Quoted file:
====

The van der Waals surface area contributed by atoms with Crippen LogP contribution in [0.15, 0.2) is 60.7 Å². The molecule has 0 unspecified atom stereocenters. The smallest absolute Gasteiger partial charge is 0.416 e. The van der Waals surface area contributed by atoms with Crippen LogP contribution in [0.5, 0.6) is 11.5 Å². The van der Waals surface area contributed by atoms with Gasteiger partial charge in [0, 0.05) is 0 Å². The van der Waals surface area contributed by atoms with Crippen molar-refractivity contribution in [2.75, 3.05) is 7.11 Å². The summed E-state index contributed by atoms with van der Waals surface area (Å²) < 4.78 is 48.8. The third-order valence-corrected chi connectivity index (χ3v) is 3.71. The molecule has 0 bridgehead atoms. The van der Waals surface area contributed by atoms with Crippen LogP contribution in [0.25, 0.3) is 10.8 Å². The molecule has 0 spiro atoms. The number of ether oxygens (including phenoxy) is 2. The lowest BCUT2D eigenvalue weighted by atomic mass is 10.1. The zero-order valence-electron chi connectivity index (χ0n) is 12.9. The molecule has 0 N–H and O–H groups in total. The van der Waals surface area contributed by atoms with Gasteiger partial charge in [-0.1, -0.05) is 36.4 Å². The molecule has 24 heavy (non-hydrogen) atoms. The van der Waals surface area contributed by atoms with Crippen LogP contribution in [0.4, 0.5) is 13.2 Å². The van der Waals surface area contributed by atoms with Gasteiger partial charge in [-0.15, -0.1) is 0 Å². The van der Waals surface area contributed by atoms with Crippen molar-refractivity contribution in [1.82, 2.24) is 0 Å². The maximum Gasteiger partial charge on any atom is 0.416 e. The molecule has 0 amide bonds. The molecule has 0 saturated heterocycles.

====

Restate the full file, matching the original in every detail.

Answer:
The van der Waals surface area contributed by atoms with Crippen LogP contribution in [0.15, 0.2) is 60.7 Å². The molecule has 0 unspecified atom stereocenters. The smallest absolute Gasteiger partial charge is 0.416 e. The van der Waals surface area contributed by atoms with Crippen LogP contribution in [0.5, 0.6) is 11.5 Å². The van der Waals surface area contributed by atoms with Gasteiger partial charge in [0, 0.05) is 0 Å². The van der Waals surface area contributed by atoms with Crippen molar-refractivity contribution in [2.75, 3.05) is 7.11 Å². The summed E-state index contributed by atoms with van der Waals surface area (Å²) < 4.78 is 48.8. The third-order valence-corrected chi connectivity index (χ3v) is 3.71. The molecule has 0 bridgehead atoms. The van der Waals surface area contributed by atoms with Crippen LogP contribution in [0.25, 0.3) is 10.8 Å². The molecule has 0 spiro atoms. The number of ether oxygens (including phenoxy) is 2. The lowest BCUT2D eigenvalue weighted by atomic mass is 10.1. The zero-order valence-electron chi connectivity index (χ0n) is 12.9. The molecule has 0 N–H and O–H groups in total. The van der Waals surface area contributed by atoms with Gasteiger partial charge in [-0.1, -0.05) is 36.4 Å². The molecule has 24 heavy (non-hydrogen) atoms. The van der Waals surface area contributed by atoms with Crippen LogP contribution in [0.4, 0.5) is 13.2 Å². The van der Waals surface area contributed by atoms with Gasteiger partial charge in [-0.15, -0.1) is 0 Å². The van der Waals surface area contributed by atoms with Crippen molar-refractivity contribution in [1.82, 2.24) is 0 Å². The maximum Gasteiger partial charge on any atom is 0.416 e. The molecule has 0 amide bonds. The molecule has 0 saturated heterocycles.